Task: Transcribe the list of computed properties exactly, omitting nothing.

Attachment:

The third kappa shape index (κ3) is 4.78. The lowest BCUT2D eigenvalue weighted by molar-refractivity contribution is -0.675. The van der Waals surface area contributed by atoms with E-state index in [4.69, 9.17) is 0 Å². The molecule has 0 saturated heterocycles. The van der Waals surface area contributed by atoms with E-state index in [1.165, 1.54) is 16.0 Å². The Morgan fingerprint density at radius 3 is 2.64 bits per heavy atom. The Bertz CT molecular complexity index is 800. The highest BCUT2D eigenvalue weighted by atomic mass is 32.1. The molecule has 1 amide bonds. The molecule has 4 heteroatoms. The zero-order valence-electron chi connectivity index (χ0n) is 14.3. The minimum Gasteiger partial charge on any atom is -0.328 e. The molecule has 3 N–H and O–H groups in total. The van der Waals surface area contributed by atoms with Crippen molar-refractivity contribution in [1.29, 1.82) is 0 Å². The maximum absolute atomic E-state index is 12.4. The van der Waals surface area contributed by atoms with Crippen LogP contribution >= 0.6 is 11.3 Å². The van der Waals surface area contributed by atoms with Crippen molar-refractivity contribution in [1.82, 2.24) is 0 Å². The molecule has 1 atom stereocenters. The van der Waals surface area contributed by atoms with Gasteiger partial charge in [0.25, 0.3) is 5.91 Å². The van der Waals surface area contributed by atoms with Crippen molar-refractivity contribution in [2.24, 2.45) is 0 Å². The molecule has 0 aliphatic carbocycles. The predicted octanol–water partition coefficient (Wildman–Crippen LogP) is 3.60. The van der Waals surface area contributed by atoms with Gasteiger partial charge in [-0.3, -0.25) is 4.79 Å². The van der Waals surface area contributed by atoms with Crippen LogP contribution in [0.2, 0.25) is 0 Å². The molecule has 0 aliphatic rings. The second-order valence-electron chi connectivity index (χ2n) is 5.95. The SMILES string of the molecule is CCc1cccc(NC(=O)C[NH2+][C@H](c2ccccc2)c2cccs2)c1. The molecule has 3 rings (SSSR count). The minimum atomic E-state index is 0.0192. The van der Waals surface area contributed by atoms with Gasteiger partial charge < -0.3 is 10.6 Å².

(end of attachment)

The third kappa shape index (κ3) is 4.78. The lowest BCUT2D eigenvalue weighted by molar-refractivity contribution is -0.675. The van der Waals surface area contributed by atoms with E-state index in [4.69, 9.17) is 0 Å². The molecule has 0 saturated heterocycles. The van der Waals surface area contributed by atoms with E-state index in [1.165, 1.54) is 16.0 Å². The Morgan fingerprint density at radius 3 is 2.64 bits per heavy atom. The Bertz CT molecular complexity index is 800. The highest BCUT2D eigenvalue weighted by atomic mass is 32.1. The molecule has 1 amide bonds. The molecule has 4 heteroatoms. The zero-order valence-electron chi connectivity index (χ0n) is 14.3. The minimum Gasteiger partial charge on any atom is -0.328 e. The molecule has 3 N–H and O–H groups in total. The van der Waals surface area contributed by atoms with Crippen molar-refractivity contribution in [1.29, 1.82) is 0 Å². The maximum absolute atomic E-state index is 12.4. The van der Waals surface area contributed by atoms with Crippen LogP contribution >= 0.6 is 11.3 Å². The van der Waals surface area contributed by atoms with Crippen molar-refractivity contribution in [1.82, 2.24) is 0 Å². The molecule has 1 atom stereocenters. The van der Waals surface area contributed by atoms with Gasteiger partial charge in [0.25, 0.3) is 5.91 Å². The van der Waals surface area contributed by atoms with Crippen molar-refractivity contribution in [2.24, 2.45) is 0 Å². The molecule has 0 aliphatic carbocycles. The predicted octanol–water partition coefficient (Wildman–Crippen LogP) is 3.60. The van der Waals surface area contributed by atoms with Gasteiger partial charge in [-0.3, -0.25) is 4.79 Å². The van der Waals surface area contributed by atoms with Crippen LogP contribution in [0.2, 0.25) is 0 Å². The molecule has 0 aliphatic rings. The second-order valence-electron chi connectivity index (χ2n) is 5.95. The SMILES string of the molecule is CCc1cccc(NC(=O)C[NH2+][C@H](c2ccccc2)c2cccs2)c1. The molecule has 3 rings (SSSR count). The minimum atomic E-state index is 0.0192. The van der Waals surface area contributed by atoms with Gasteiger partial charge < -0.3 is 10.6 Å².